Building Automation and Control



Building Automation and Control


by John O’Brien.


Show control. AV control. Command and control. Control flow. Controlled burn. There are many aspects to the word ‘control’ and these are just some that I’ve been involved with. However, I’d like to concentrate on the niche that became my forte after showtime – building control and automation.


Disclaimer / Background

For me, long years of rock gigs had slowed down via ‘traditional’ theatre and then sideways to business theatre and I wasn’t getting the buzz any more. Corporate retrenchment lead to a 3-month sojourn in the tropics where I decided to retrain. A depressing year setting up conferences for an AV hire company on my return (to pay the bills and all that) was the last straw, so I signed up for a 2-year Diploma in Software Engineering.

A pauper’s diet of rice and veggies, and late nights doing lights or FoH for festivals and small gigs got me by as I studied harder than ever in my youth. Then the Dot-Boom crashed and my dreams of traveling the world as an overpaid freelance web designer crashed alongside it.

With the IT market flat-lined, a background with black boxes saved me. I got a tech support job with the AU/NZ distributor for Crestron. After a couple of years there, I’d paid back my study debts and took off as a freelance programmer.

Shortly after, Crestron’s regional distribution changed hands and I got head-hunted to train up the new mob. Right time, right place – back on the payroll. A busy 4.5 years of tech support, training and business development followed until the GFC crunched me out!

I then used the skills as Project Manager for an integrator of high-end residential installations. This world of AV control, home and building automation systems was and is booming and has increasing levels of hype and money surrounding it.

From a technical perspective, these systems are essentially glorified PLCs with a heap of IOs and funky GUIs … a bit higher level than BMS but that gap is fast narrowing. It’s still all black boxes though.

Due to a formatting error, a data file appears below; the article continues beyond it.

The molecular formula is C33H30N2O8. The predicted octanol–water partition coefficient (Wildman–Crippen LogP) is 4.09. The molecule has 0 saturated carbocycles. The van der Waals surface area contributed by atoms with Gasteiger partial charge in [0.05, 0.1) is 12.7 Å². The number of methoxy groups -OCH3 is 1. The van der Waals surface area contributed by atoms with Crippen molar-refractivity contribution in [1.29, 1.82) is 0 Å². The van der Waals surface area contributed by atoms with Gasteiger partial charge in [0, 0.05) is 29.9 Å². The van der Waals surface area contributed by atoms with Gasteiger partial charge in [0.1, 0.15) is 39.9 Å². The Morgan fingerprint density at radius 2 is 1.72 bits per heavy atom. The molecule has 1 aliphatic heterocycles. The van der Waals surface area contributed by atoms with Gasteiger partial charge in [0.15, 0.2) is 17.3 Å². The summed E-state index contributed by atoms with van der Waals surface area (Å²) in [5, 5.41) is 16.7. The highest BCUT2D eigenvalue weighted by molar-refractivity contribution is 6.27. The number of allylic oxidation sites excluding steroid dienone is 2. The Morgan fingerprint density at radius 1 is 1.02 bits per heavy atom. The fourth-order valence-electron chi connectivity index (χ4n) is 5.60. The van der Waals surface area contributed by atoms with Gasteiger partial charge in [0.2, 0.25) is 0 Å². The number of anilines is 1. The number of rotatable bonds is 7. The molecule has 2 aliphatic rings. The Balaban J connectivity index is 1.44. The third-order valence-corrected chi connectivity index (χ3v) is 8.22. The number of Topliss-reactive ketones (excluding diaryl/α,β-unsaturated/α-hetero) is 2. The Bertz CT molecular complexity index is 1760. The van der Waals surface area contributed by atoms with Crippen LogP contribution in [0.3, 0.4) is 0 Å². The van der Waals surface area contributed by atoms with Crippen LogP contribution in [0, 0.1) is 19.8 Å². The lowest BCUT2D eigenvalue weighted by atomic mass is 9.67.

I’ll admit that I initially battled with Crestron programming. Although I had a long history with various electronica and a shiny new Diploma, it just didn’t gel. I was struggling with reconciling the long lines of structured code against a proprietary programming system based on electronic logic theory. It seemed a bit gimmicky to me until one day the penny dropped and I saw its true power and flexibility.

Then the true learning curve began and it started with understanding what I was controlling and how that control worked.





Control Types and Automation

Serial (RS-232/422/485), IR, relay, MIDI, DMX. Each interface has its strengths and weaknesses.

The lowly relay or 0-10V sensor are cheap and reliable. High level bi-directional communications such as serial (over DB9 or Ethernet) are costlier both hardware and programming wise but allow for a greater degree of versatility in control and reporting.

Pure control of a device is achieved at a very low level. A good example is using a wall switch to turn a light on or off. Switch on, current flows to the fixture. Switch off, juice stops. Automation adds the ability for that one action by the user to initiate multiple actions at the hardware level.

There are now many vendors with products that allow one act (a button press) to initiate quite complex sequences: dimming multiple lights; opening / closing blinds; setting audio; opening security doors; and controlling any device that has some kind of electrical or electronic interface.

These actions can even occur without any direct input from the user at all, using pre-set triggers such as sunrise/set, wind speed, day of the week, etc.

Of course, the myriad solutions in the marketplace offer varying degrees of reliability, sophistication and pricing. And this is only home and building structured lighting – throw in audio and video distribution, security, communications, HVAC, conferencing, scheduling and you can have a real jumble of gear and options.